The PACE delegates are being accompanied by a group of deputies from Russia's lower house of parliament -- the State Duma. Russian officials are keen to convince the European delegates that allegations of human rights abuses in Chechnya are exaggerations.
In the past week, the U.S. State Department issued its strongest criticism of alleged human rights violations in Chechnya since the September terrorist attacks in the U.S. State Department spokesman Richard Boucher acknowledged that Russian troops in the region face terrorists with ties to Osama bin Laden's Al-Qaeda network. But he said Moscow has failed to pursue its initial contacts with Chechen separatists to work out a political solution to the crisis.
Boucher said the current situation can only produce an environment that contributes to terrorism: "The latest information on Russian operations in Chechnya indicates a continuation of human rights violations and the use of overwhelming force against civilian targets."
Concerns about the behavior of Russian troops in Chechnya also have been raised by politicians and activists in France ahead of Russian President Vladimir Putin's official visit there today. The visit is widely seen as confirmation of a new warmth in relations between France and Russia.
But France's Green Party candidate for president, Noel Mamere, denounced President Jacques Chirac for extending the invitation to Putin.
In a statement, Mamere said it is inappropriate for Putin to be received in Paris with great ceremony at a time when "death squads are continuing massacres in Chechnya with unheard-of violence."
Mamere accused Russia of carrying out the war in Chechnya under a "fallacious pretext of a battle against terrorism." Referring to the Russian president as "Putin the Bloodthirsty," Mamere also said "the real terrorism is the war that Moscow is leading in Chechnya."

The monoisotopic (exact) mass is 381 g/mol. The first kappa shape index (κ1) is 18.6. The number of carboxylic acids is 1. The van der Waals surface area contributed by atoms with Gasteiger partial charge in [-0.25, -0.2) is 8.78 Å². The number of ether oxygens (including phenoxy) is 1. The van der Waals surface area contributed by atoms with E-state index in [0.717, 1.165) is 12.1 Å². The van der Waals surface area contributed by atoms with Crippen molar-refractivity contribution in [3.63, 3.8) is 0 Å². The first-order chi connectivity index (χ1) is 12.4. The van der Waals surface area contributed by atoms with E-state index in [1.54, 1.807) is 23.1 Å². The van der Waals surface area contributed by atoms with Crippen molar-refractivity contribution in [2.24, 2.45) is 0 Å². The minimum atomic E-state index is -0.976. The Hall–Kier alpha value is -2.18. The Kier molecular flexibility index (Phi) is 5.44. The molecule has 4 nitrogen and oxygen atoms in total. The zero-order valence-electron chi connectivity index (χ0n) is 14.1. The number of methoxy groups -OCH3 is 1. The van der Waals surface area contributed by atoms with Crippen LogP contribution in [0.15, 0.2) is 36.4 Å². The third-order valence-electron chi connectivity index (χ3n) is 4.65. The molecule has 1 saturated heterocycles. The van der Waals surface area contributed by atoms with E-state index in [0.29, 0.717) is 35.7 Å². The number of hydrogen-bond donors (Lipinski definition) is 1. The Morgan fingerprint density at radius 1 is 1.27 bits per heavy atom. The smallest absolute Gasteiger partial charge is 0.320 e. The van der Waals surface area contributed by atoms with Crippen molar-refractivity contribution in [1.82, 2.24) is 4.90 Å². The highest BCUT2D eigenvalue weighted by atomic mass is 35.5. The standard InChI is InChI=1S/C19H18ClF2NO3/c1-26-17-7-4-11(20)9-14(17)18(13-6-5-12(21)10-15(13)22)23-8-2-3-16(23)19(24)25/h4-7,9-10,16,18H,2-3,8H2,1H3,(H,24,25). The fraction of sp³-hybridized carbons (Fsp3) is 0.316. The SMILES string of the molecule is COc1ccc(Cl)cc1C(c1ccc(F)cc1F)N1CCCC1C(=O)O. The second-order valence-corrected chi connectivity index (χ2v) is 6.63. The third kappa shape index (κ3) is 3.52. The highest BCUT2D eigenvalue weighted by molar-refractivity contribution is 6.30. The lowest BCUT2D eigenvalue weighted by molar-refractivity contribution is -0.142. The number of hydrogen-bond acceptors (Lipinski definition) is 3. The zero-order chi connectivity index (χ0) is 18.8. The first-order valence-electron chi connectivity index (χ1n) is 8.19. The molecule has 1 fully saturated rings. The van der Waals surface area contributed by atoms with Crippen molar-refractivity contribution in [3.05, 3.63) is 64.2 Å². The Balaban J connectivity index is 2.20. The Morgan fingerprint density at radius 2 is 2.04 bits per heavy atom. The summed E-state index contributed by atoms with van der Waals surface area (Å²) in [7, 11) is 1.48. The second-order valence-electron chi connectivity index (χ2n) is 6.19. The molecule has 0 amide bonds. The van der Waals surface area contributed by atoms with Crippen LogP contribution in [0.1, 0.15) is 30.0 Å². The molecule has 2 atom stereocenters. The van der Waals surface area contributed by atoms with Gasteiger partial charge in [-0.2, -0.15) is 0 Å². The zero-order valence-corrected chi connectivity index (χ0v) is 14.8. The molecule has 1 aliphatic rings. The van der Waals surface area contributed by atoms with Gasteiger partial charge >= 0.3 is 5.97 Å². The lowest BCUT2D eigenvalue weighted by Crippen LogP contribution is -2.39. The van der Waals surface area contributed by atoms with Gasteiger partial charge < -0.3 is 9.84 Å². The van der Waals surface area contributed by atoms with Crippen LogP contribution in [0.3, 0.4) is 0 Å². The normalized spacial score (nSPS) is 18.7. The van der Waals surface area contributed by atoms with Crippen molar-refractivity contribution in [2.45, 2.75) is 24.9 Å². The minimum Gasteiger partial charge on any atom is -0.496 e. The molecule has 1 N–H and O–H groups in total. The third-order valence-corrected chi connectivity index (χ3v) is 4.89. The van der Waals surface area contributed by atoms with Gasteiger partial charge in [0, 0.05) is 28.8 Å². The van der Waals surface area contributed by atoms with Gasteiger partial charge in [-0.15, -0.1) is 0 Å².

The Green Party, which is part of France's governing coalition, said Mamere will take part in a demonstration today by the French Chechnya Committee against Putin's visit.
There was no immediate reaction from the Kremlin to Mamere's criticisms. But the Kremlin has rejected the recent accusations from Washington that Russia is using excessive force against Chechen civilians.
A Kremlin spokesman says Boucher's remarks were probably based on unverified information published in U.S. newspapers. He said Russia's experiences in Chechnya and the experiences of the United States in Afghanistan show how difficult it can be to hunt down terrorists without making civilians suffer. He said Russia and the U.S. are seeking to avoid civilian casualties.
Meanwhile, Russian military officials have doused any hope among Chechen civilians for a reduced presence of federal troops in the republic. Russian commanders say there are no plans to withdraw troops within the next year.
As the PACE delegates complete their investigation today, authorities in Moscow are preparing for a visit starting today by UN High Commissioner for Refugees Ruud Lubbers.
Lubbers' talks with senior Russian government officials also are expected to focus on the humanitarian situation in Chechnya and Ingushetia.